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Devin Haney says he’s negotiating with Yuriorkis Gamboa for fight

The 38-year-old Gamboa hasn’t had a major win in years.

Devin Haney Media Workout Photo by Jack Thomas/Getty Images
Scott Christ is the managing editor of Bad Left Hook and has been covering boxing for SB Nation since 2006.

Well, a lot of people keep saying they’d like to see Devin Haney finally face a real contender, as he’s got the WBC lightweight title and all, and if it were nine years ago and two weight classes lower, what I’m about to say would scratch that itch.

Haney said on Twitter that he’s negotiating for a fight with Yuriorkis Gamboa, the 38-year-old Cuban fighter last seen losing to Gervonta Davis in Dec. 2019, where he suffered a torn Achilles and underwent surgery in January. Gamboa has reportedly been recovering well and was planning a September return as of March, but injury combined with age combined with Gamboa not having a really good win in several years combined with him not being a lightweight — I suppose my point is made.

Haney (24-0, 15 KO) won the interim WBC belt — which didn’t need to exist, as the WBC had just crowned a new lightweight champion two weeks prior — last September against Zaur Abdullaev, and was bumped to full titlist status shortly after, when Vasiliy Lomachenko decided to be the “franchise champion” instead, which is a position that can’t be won or lost and requires nothing other than being considered too important to ever have to deal with a mandatory challenger or something.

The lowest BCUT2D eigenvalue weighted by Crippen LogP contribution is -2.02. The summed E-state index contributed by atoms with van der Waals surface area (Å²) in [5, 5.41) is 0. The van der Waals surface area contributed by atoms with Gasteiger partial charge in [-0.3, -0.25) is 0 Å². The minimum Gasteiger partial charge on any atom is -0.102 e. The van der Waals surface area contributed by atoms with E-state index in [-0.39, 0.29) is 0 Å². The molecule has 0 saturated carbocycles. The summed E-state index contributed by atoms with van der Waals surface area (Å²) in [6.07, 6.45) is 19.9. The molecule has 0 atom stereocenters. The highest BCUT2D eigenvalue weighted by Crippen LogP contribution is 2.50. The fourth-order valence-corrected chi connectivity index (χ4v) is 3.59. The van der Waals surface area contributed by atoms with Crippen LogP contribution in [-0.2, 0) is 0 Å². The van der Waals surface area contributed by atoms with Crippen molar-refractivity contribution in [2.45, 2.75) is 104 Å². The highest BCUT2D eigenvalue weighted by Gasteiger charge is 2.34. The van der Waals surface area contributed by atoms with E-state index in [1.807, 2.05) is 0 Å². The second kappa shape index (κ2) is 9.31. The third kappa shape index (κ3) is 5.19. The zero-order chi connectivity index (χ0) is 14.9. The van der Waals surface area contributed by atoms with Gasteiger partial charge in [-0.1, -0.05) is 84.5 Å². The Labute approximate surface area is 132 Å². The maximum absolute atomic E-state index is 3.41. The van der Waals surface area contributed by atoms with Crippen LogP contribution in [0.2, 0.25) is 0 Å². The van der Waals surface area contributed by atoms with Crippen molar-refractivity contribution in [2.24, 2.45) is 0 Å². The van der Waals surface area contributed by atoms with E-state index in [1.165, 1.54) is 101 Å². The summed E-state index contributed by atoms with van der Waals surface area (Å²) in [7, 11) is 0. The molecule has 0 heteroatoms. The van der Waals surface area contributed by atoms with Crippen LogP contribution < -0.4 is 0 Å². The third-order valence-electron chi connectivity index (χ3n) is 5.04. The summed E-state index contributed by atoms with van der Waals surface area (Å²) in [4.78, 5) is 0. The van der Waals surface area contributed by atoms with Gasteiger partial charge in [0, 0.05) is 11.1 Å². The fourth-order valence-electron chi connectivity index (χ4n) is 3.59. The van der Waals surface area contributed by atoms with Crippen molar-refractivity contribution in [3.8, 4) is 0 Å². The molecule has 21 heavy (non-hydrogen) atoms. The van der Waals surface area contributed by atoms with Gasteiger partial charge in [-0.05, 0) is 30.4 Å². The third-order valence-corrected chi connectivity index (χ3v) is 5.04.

A November defense against Alfredo Santiago was no step up for Haney, who injured his shoulder in the process and underwent his own surgery. There was a whole to-do with the WBC belt, but I’m tired of going over it, and at any rate Haney is still the recognized WBC lightweight titleholder.

Gamboa (30-3, 18 KO) was once one of boxing’s most promising emerging stars, but a series of poor business decisions tanked that and before you knew it, he was in his mid-30s, couldn’t make featherweight anymore, and his stock had just been falling and falling for years. He put in a very game effort against Terence Crawford in a lightweight title bout in 2014, but he was also dropped four times and stopped in the ninth round.

Gamboa was then dominated so badly by Robinson Castellanos in May 2017 that it really seemed like his career might be over, but he did come back to win four straight fights — the best of which, over Jason Sosa in Nov. 2017, was a pretty debatable decision, and the most “impressive” of which came against Rocky Martinez, who himself was long-faded and hadn’t won a notable fight in over four years.

He again showed great heart by battling on one leg, basically, against Davis last December, but he also wasn’t close to winning or anything. He’s simply not a legitimate lightweight contender. He’s got the natural ability to still show some flashes, but Haney is a legitimate lightweight, notably bigger than Gamboa and younger, fresher, and sharper. It’s a tall order for Gamboa, to put it nicely.

To put it less nicely, I think it’s a pretty lousy fight, for all the same reasons I said Davis-Gamboa last year was a bad fight, but the options out there are legitimately rather limited in These Trying Times, and the other top names and better contenders are pretty much all tied up either with fights signed (Linares-Fortuna, Davis-Santa Cruz) or being worked on (Garcia-Campbell, Lomachenko-Lopez). There really aren’t many available fighters who would seem any better, and Gamboa does at least have some name recognition remaining.

In short, at the end of the day, it is what it is.

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